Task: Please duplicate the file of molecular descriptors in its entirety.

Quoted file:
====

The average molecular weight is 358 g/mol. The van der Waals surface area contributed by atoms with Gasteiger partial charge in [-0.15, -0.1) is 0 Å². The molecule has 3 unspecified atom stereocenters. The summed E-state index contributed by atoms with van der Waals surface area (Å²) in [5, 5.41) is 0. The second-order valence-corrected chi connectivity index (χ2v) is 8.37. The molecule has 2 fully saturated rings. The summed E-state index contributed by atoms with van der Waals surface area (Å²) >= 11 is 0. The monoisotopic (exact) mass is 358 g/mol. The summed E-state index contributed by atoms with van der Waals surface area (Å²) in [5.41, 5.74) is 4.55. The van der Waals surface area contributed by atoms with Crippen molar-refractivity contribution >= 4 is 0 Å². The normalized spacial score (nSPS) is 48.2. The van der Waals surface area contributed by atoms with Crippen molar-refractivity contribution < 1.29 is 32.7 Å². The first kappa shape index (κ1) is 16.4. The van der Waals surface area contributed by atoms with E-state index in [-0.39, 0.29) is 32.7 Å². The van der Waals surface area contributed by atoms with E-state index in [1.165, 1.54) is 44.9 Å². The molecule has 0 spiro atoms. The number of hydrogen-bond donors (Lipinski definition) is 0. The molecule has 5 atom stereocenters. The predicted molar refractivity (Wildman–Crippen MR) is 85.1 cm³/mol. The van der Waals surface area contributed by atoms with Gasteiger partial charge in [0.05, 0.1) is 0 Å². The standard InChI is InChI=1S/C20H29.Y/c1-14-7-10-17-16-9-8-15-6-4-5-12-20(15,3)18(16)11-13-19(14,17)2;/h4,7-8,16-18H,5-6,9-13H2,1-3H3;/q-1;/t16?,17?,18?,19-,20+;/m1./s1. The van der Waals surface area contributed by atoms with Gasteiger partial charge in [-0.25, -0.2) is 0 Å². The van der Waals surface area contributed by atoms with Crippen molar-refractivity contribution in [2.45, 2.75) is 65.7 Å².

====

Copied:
The average molecular weight is 358 g/mol. The van der Waals surface area contributed by atoms with Gasteiger partial charge in [-0.15, -0.1) is 0 Å². The molecule has 3 unspecified atom stereocenters. The summed E-state index contributed by atoms with van der Waals surface area (Å²) in [5, 5.41) is 0. The second-order valence-corrected chi connectivity index (χ2v) is 8.37. The molecule has 2 fully saturated rings. The summed E-state index contributed by atoms with van der Waals surface area (Å²) >= 11 is 0. The monoisotopic (exact) mass is 358 g/mol. The summed E-state index contributed by atoms with van der Waals surface area (Å²) in [5.41, 5.74) is 4.55. The van der Waals surface area contributed by atoms with Crippen molar-refractivity contribution >= 4 is 0 Å². The normalized spacial score (nSPS) is 48.2. The van der Waals surface area contributed by atoms with Crippen molar-refractivity contribution < 1.29 is 32.7 Å². The first kappa shape index (κ1) is 16.4. The van der Waals surface area contributed by atoms with E-state index in [-0.39, 0.29) is 32.7 Å². The van der Waals surface area contributed by atoms with E-state index in [1.165, 1.54) is 44.9 Å². The molecule has 0 spiro atoms. The number of hydrogen-bond donors (Lipinski definition) is 0. The molecule has 5 atom stereocenters. The predicted molar refractivity (Wildman–Crippen MR) is 85.1 cm³/mol. The van der Waals surface area contributed by atoms with Gasteiger partial charge in [0.05, 0.1) is 0 Å². The standard InChI is InChI=1S/C20H29.Y/c1-14-7-10-17-16-9-8-15-6-4-5-12-20(15,3)18(16)11-13-19(14,17)2;/h4,7-8,16-18H,5-6,9-13H2,1-3H3;/q-1;/t16?,17?,18?,19-,20+;/m1./s1. The van der Waals surface area contributed by atoms with Gasteiger partial charge in [-0.25, -0.2) is 0 Å². The van der Waals surface area contributed by atoms with Crippen molar-refractivity contribution in [2.45, 2.75) is 65.7 Å².